Archives

Good, Bad and Ugly

Tears rolled down my seven-year-old daughter’s cheeks. I looked up from wrapping the toy to beg, “Tammie, please don’t cry. I know you want this toy for yourself, but yesterday when we bought your friend’s birthday present, you knew it wasn’t for you. Besides, you have several of your own Pretty Pony toys in the toy box.”

        A sob caught in Tammie’s throat as she complained, “But, none of mine glow in the dark like this one does.”

        Fastening tape to the pink wrapping paper to hold it in place, I thoughtfully enthused, “This gift is a very, very special gift. It probably will be the best present your friend will get for her birthday this year. Do you know why?”

        My little daughter stopped crying and looked at me in surprise to ask, “Why?”

        “Because the very best gift you can ever give is the one you love and really, really want for yourself. This is especially true when you give the gift without letting anyone know how badly you want it for yourself.”

        Tammie was silent for a few moments before saying, “Okay.”

        “You’re such a good little girl.” I complemented my daughter. “I have a feeling Santa’s going to give you a glow-in-the-dark Pretty Ponies this year.”

        When I first entered motherhood, I had no idea I needed a class titled, Motherhood Philosophy 101. No one gave me a listing of job skills I would need. My initial concern had been merely to share my faith with the children, to keep them fed, bathed, clothed and obedient.

Continue reading

Advertisement

Born in a Barn

A pile of old newspapers stacked on the floor in front of our large living room window nearly caused me to fall. I was eager to see if it had started to snow yet. There was no change in the overcast December afternoon weather. Everything looked just as it had, when I came in from playing in the yard before our noon meal.

A proper Christmas snow needed to be deep. We had snow on the lawn and flowerbeds, but I didn’t think it was deep enough. There were bare spots here and there in the yard. Christmas was in only ten days. I ruefully speculated, “If there’s any snow in those clouds, it’s refusing to fall.”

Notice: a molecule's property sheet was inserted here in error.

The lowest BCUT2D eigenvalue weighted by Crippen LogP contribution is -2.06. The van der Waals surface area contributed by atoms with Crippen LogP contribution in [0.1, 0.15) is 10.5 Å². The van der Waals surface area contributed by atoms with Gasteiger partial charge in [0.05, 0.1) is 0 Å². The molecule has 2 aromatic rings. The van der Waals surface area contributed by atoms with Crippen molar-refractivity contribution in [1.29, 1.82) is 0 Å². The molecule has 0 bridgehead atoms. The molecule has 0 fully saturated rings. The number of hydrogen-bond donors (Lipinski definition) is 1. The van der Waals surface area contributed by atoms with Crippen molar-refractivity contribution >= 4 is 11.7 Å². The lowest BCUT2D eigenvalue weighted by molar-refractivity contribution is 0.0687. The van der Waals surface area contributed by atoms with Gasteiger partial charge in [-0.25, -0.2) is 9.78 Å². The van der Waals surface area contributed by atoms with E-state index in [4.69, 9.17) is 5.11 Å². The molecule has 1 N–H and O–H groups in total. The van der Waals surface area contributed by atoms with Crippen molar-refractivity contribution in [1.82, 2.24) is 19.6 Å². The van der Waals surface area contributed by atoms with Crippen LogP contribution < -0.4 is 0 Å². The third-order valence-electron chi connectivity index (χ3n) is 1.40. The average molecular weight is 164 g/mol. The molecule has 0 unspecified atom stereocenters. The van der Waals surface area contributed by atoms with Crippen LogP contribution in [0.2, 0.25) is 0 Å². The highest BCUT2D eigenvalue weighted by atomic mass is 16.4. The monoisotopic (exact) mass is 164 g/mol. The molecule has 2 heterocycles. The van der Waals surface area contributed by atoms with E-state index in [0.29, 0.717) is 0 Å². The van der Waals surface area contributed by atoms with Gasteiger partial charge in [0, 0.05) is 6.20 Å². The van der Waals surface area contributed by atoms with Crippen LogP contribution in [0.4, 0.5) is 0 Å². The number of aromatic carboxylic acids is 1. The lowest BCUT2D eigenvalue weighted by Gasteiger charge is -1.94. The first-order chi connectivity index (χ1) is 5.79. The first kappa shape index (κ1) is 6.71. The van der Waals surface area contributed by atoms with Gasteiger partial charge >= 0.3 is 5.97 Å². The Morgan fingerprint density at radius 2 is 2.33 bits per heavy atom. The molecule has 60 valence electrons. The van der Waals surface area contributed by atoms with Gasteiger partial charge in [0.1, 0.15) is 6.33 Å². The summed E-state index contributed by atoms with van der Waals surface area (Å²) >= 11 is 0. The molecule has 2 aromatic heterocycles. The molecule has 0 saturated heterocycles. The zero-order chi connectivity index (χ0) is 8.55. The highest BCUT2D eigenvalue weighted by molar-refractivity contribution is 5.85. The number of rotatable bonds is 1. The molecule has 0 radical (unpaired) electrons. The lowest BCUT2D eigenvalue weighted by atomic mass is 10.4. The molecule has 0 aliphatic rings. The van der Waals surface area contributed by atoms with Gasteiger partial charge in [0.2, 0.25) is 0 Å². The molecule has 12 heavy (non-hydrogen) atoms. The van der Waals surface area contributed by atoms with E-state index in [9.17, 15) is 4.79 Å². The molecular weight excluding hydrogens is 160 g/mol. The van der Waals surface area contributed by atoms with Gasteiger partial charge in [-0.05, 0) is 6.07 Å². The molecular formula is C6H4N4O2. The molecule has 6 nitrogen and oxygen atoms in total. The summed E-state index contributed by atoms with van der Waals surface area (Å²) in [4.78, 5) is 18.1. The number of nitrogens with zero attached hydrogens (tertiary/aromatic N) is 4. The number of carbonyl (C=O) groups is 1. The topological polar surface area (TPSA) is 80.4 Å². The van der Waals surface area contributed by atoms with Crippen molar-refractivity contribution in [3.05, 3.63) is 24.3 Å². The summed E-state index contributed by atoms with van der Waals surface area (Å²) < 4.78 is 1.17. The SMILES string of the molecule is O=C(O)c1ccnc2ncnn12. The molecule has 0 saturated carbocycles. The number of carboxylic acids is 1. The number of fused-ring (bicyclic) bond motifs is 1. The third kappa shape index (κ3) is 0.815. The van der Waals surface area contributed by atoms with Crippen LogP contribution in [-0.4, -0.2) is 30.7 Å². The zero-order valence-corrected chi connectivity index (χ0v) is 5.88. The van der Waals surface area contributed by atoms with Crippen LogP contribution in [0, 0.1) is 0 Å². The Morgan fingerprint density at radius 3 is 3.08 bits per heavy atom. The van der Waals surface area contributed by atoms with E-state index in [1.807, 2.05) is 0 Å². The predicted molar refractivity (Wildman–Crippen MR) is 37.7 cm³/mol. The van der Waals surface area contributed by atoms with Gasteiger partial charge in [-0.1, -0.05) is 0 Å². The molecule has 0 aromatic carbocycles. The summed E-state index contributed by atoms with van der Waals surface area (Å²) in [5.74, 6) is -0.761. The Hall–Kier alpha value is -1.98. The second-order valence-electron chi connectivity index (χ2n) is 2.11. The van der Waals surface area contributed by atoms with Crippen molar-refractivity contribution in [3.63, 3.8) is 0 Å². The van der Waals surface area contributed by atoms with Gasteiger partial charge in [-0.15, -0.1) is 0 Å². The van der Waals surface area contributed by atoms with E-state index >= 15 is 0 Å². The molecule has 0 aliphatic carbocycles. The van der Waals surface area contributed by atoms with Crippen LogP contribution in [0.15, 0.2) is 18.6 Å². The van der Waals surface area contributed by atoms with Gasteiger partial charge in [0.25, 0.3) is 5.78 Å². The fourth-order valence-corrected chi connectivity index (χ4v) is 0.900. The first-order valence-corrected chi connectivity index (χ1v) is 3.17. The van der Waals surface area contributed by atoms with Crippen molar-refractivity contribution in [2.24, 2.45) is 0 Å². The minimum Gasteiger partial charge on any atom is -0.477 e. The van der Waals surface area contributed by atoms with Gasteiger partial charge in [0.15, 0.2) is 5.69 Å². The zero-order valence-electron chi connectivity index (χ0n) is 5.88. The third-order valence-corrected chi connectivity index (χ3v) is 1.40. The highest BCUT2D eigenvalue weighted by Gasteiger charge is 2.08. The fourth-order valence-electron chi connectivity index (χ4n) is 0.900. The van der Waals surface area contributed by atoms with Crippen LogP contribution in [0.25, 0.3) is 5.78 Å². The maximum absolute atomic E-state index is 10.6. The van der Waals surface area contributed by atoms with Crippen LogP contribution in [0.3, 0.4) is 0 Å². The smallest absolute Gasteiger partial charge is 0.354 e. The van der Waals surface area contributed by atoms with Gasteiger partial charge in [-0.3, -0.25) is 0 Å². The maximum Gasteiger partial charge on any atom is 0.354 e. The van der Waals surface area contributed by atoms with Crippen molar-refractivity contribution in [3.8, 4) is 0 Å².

At ten years of age, I didn’t believe in Santa Clause anymore, but I did want Christmas to be perfect. Glowing memories of past Christmases guided my fevered holiday expectations. Trying to sled on the sparse snow on the barn hill in the forenoon had been disheartening. Feeling restless, I decided to go outside, but not to play in the scant snow again. I wanted to spend time in the barn instead.

Leaving the living room, I crossed the hallway on my way to the entryway. My coat and boots were kept there when I wasn’t using them. A loud scream startled me. My sister was on her knees scrubbing the floor in the kitchen. Her face was red with exasperation. She snarled, “Were you born in a barn? You’re walking on my freshly washed floor!”

Glancing around, I noticed the linoleum underfoot was indeed damp. I volunteered, “My feet are clean.”

My sister screeched, “I don’t care if your feet are clean. You’re leaving footprints!”

Continue reading

Craving Christmas

Mom put down the spoon she was using to stir soup, and turned away from the stove. She instructed me and my sisters, “Tonight’s the eve of Saint Nicolas. After supper I want you to write your letters to Santa Claus.”

My sister Mary volunteered, “Kathy’s in first grade. She doesn’t know how to write yet, so I’ll write her letter for her.”

Although I was still too young to write my own letter to Santa Claus, I knew December 6th was the official start to the annual Christmas count-down. At bedtime we would put our letters to Santa in bowls at the place we always sat at the table. In the morning, the letters would be gone and we’d find the bowls filled with peanuts, angel food candy, bridge mix, candy canes and an orange.

For me, time dragged by too slowly between Saint Nicolas Eve and Christmas. I fretted and fussed. I wanted the tree up. I wanted to constantly hear Christmas songs. I wanted fun, Christmassy things to do. Most of all, I wanted to open a big pile of presents. The craving for all things Christmas was intense.

When I grew up in the 1950’s, Christmas was hardly mentioned before the first week of December. Luckily, my emotional agony didn’t start as early as Halloween as must be the case for children now, since stores promote Christmas sales two months in advance.

Continue reading

Snow Build-up.

Mom rested in her upholstered rocking chair, reading a woman’s magazine. Our house was Sunday afternoon quiet. Curled up on the floor next to the living room heat register, I half-heartedly paged through an old Scrooge Mc Duck comic book. The dreary early December afternoon sky made the living room dark enough for us to have the lamps turned on.